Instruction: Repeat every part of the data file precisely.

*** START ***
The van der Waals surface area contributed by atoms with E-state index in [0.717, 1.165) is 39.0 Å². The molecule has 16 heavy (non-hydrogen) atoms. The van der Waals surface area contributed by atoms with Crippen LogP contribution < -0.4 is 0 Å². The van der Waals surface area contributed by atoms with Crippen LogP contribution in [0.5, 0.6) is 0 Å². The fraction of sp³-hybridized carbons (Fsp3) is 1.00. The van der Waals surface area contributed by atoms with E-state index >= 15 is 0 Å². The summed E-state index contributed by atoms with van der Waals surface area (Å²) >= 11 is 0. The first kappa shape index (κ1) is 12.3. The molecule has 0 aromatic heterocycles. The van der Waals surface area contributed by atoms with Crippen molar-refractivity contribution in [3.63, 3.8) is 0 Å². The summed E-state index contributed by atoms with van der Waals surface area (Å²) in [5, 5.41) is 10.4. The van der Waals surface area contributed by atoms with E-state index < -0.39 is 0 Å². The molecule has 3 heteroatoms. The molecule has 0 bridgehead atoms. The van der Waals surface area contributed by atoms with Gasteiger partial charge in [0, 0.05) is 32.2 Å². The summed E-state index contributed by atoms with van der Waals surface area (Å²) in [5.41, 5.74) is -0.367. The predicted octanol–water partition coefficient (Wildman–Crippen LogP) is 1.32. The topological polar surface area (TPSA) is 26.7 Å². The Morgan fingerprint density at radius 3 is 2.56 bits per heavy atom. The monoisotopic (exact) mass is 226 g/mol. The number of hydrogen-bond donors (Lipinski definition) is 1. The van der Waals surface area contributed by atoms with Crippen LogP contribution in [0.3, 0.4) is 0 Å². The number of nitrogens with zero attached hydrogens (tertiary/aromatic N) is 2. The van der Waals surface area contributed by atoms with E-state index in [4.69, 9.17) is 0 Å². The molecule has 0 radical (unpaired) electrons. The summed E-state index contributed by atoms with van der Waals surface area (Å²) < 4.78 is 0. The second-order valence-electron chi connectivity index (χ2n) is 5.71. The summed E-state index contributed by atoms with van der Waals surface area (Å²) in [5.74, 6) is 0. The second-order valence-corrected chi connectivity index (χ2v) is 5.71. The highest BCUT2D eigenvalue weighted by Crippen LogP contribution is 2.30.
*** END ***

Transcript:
The van der Waals surface area contributed by atoms with E-state index in [0.717, 1.165) is 39.0 Å². The molecule has 16 heavy (non-hydrogen) atoms. The van der Waals surface area contributed by atoms with Crippen LogP contribution < -0.4 is 0 Å². The van der Waals surface area contributed by atoms with Crippen LogP contribution in [0.5, 0.6) is 0 Å². The fraction of sp³-hybridized carbons (Fsp3) is 1.00. The van der Waals surface area contributed by atoms with E-state index >= 15 is 0 Å². The summed E-state index contributed by atoms with van der Waals surface area (Å²) >= 11 is 0. The first kappa shape index (κ1) is 12.3. The molecule has 0 aromatic heterocycles. The van der Waals surface area contributed by atoms with Crippen molar-refractivity contribution in [3.63, 3.8) is 0 Å². The summed E-state index contributed by atoms with van der Waals surface area (Å²) in [5, 5.41) is 10.4. The van der Waals surface area contributed by atoms with E-state index < -0.39 is 0 Å². The molecule has 3 heteroatoms. The molecule has 0 bridgehead atoms. The van der Waals surface area contributed by atoms with Gasteiger partial charge in [0, 0.05) is 32.2 Å². The summed E-state index contributed by atoms with van der Waals surface area (Å²) in [5.41, 5.74) is -0.367. The predicted octanol–water partition coefficient (Wildman–Crippen LogP) is 1.32. The topological polar surface area (TPSA) is 26.7 Å². The Morgan fingerprint density at radius 3 is 2.56 bits per heavy atom. The monoisotopic (exact) mass is 226 g/mol. The number of hydrogen-bond donors (Lipinski definition) is 1. The van der Waals surface area contributed by atoms with Crippen LogP contribution in [0.3, 0.4) is 0 Å². The number of nitrogens with zero attached hydrogens (tertiary/aromatic N) is 2. The van der Waals surface area contributed by atoms with E-state index in [4.69, 9.17) is 0 Å². The molecule has 0 radical (unpaired) electrons. The summed E-state index contributed by atoms with van der Waals surface area (Å²) < 4.78 is 0. The second-order valence-electron chi connectivity index (χ2n) is 5.71. The summed E-state index contributed by atoms with van der Waals surface area (Å²) in [5.74, 6) is 0. The second-order valence-corrected chi connectivity index (χ2v) is 5.71. The highest BCUT2D eigenvalue weighted by Crippen LogP contribution is 2.30.